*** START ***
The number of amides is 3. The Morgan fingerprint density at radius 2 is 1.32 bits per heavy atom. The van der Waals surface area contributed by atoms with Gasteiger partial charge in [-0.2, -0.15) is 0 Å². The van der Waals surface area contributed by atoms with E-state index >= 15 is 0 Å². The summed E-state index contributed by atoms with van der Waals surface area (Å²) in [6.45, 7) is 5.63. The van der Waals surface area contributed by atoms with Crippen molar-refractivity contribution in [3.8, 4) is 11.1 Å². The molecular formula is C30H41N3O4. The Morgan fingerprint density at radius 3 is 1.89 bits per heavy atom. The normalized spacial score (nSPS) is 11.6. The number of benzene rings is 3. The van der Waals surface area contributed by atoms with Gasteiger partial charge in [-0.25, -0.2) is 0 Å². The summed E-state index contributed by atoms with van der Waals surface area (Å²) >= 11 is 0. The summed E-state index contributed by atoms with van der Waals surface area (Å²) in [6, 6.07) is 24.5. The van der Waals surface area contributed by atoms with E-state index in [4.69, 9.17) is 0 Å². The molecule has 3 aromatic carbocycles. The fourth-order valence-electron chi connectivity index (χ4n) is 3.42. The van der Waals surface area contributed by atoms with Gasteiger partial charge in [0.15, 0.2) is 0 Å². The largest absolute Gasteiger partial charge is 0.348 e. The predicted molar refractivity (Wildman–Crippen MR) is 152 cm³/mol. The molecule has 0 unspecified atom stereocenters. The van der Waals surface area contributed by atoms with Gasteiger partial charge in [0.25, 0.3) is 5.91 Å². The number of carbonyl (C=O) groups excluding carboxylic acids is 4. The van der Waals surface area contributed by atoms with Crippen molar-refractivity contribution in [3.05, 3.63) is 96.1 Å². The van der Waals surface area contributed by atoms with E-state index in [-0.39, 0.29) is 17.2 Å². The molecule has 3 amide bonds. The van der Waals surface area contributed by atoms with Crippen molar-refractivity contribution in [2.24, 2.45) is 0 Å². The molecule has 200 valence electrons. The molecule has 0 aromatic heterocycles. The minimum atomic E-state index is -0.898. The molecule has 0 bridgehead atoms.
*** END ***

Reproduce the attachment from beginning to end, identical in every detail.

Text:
The number of amides is 3. The Morgan fingerprint density at radius 2 is 1.32 bits per heavy atom. The van der Waals surface area contributed by atoms with Gasteiger partial charge in [-0.2, -0.15) is 0 Å². The van der Waals surface area contributed by atoms with E-state index >= 15 is 0 Å². The summed E-state index contributed by atoms with van der Waals surface area (Å²) in [6.45, 7) is 5.63. The van der Waals surface area contributed by atoms with Crippen molar-refractivity contribution in [3.8, 4) is 11.1 Å². The molecular formula is C30H41N3O4. The Morgan fingerprint density at radius 3 is 1.89 bits per heavy atom. The normalized spacial score (nSPS) is 11.6. The number of benzene rings is 3. The van der Waals surface area contributed by atoms with Gasteiger partial charge in [-0.25, -0.2) is 0 Å². The summed E-state index contributed by atoms with van der Waals surface area (Å²) >= 11 is 0. The summed E-state index contributed by atoms with van der Waals surface area (Å²) in [6, 6.07) is 24.5. The van der Waals surface area contributed by atoms with E-state index in [4.69, 9.17) is 0 Å². The molecule has 3 aromatic carbocycles. The fourth-order valence-electron chi connectivity index (χ4n) is 3.42. The van der Waals surface area contributed by atoms with Gasteiger partial charge in [0.15, 0.2) is 0 Å². The largest absolute Gasteiger partial charge is 0.348 e. The predicted molar refractivity (Wildman–Crippen MR) is 152 cm³/mol. The molecule has 0 unspecified atom stereocenters. The van der Waals surface area contributed by atoms with Gasteiger partial charge in [0.25, 0.3) is 5.91 Å². The number of carbonyl (C=O) groups excluding carboxylic acids is 4. The van der Waals surface area contributed by atoms with Crippen molar-refractivity contribution in [3.05, 3.63) is 96.1 Å². The van der Waals surface area contributed by atoms with E-state index in [-0.39, 0.29) is 17.2 Å². The molecule has 3 amide bonds. The van der Waals surface area contributed by atoms with Crippen molar-refractivity contribution in [2.24, 2.45) is 0 Å². The molecule has 200 valence electrons. The molecule has 0 aromatic heterocycles. The minimum atomic E-state index is -0.898. The molecule has 0 bridgehead atoms.